AI: progress or peril?

By Michelle Edge

Artificial Intelligence (AI) is the tech buzzword of the moment, with a vast array of products and services claiming to be powered by AI. But what does AI really mean, and is it all that it’s hyped up to be?

In the popular consciousness, AI usually means machines and robots that can think, like Skynet in the Terminator or Alicia Vikander as the beautiful robot, Ava, in Ex Machina. This type of AI, called general AI, can learn, reason and adapt, but doesn’t yet exist.

Today, the only kind of AI that does exist is narrow AI. Narrow AI can only do what it has specifically been taught or learned to do. Despite this limitation, today’s AI can process data faster than ever before, help solve previously unsolvable problems and power a vast array of new capabilities, from Netflix recommendations and language translation to facial recognition and self-driving cars.

Machine learning powers most of these innovations, and is a subset of AI that edges closer to the long-imagined version of AI. Machine learning can learn and adjust itself when exposed to more data. Netflix reports that its machine learning-based suggestions are so accurate that more than 80 percent of the TV shows people watch are chosen through its recommendation system. Image and speech recognition both use machine learning, and machine learning has meant enormous improvements in both fields. Through machine learning, AI can now detect cancer in tissue slides better than human epidemiologists.

Deep learning is the next step further and a sub-category of machine learning. Deep learning is modelled on how the human brain draws conclusions, and like a brain’s neural networks, uses algorithms that are layered “deep” to learn from large amounts of data, with greater accuracy and more intensive compute. Autonomous vehicles use deep learning to recognise street signs and even pedestrians, utilising millions of individual deep-learning models to do so.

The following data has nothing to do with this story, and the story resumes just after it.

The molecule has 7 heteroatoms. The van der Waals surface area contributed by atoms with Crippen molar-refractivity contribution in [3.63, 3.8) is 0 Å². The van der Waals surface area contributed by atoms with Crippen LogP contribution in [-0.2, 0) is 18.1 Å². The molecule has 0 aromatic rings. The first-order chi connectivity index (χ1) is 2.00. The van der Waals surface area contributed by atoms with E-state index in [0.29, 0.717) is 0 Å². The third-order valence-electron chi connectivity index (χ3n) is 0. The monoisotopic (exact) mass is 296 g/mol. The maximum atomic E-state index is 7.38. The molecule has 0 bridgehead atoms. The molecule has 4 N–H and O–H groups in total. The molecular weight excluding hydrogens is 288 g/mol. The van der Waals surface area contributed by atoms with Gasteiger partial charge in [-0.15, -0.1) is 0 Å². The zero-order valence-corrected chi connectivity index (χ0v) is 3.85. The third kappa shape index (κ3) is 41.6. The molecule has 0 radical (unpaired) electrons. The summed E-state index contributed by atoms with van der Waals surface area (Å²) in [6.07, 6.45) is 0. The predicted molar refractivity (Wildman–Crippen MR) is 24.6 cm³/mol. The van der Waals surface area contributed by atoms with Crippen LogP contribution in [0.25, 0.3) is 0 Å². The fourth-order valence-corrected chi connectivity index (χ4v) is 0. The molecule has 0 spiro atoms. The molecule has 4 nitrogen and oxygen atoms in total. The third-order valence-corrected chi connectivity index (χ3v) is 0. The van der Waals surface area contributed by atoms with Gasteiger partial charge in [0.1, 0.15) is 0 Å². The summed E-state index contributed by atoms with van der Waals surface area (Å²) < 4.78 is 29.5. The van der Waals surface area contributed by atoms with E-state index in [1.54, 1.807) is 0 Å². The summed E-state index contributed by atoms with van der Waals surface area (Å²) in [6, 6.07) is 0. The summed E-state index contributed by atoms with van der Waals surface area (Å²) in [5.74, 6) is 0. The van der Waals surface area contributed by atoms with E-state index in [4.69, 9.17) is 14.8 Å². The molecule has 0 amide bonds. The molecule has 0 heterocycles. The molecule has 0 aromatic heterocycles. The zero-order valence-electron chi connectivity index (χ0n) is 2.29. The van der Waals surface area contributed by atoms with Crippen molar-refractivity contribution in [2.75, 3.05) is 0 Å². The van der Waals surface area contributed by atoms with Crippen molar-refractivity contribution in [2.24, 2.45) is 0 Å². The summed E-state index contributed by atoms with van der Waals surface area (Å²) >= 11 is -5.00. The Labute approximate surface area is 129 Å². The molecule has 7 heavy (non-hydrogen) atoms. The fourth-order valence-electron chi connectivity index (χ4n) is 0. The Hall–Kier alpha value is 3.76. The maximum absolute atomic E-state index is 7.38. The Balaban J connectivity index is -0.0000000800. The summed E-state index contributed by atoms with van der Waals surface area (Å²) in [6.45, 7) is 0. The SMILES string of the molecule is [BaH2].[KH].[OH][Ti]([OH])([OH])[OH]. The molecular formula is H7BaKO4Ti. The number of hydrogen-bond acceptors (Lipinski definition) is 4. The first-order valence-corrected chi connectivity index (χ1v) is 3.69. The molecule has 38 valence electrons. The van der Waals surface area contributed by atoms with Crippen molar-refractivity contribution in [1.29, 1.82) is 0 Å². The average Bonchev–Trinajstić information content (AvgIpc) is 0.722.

AI is accomplishing a great many things, but it still has a long way to go before anything approaching the synths (robot servants) portrayed in the TV series, Humans, become a reality. Experts have differing opinions about when general AI will happen. Author of “Architects of Intelligence” and futurist Martin Ford interviewed 23 of the preeminent people in the field of AI today, and surveyed them as to when they estimate general AI will exist. Opinions ranged from 10 years to 181 years, with the average being 81 years from now.

Although willing to venture a guess, most experts would agree that it’s nearly impossible to accurately predict what will happen, and when, with AI because it’s unknowable now what developments and breakthroughs are on the horizon. It’d be like asking experts from 1804, when trains travelled 5 mph, to predict when humans would be able to fly.

Stephen Hawking famously observed that the rise of artificial intelligence will either be the best thing that’s ever happened to us, or it will be the worst. But it’s important to remember that humans have always been fearful of significant technological inventions. Even the telephone – and the idea of copper wires carrying human voices across the sea – was a cause for concern at the time. While we can’t ignore the risks of AI, we also can’t afford to ignore its rewards. Only time will tell if our existential fears are real, or just science fiction.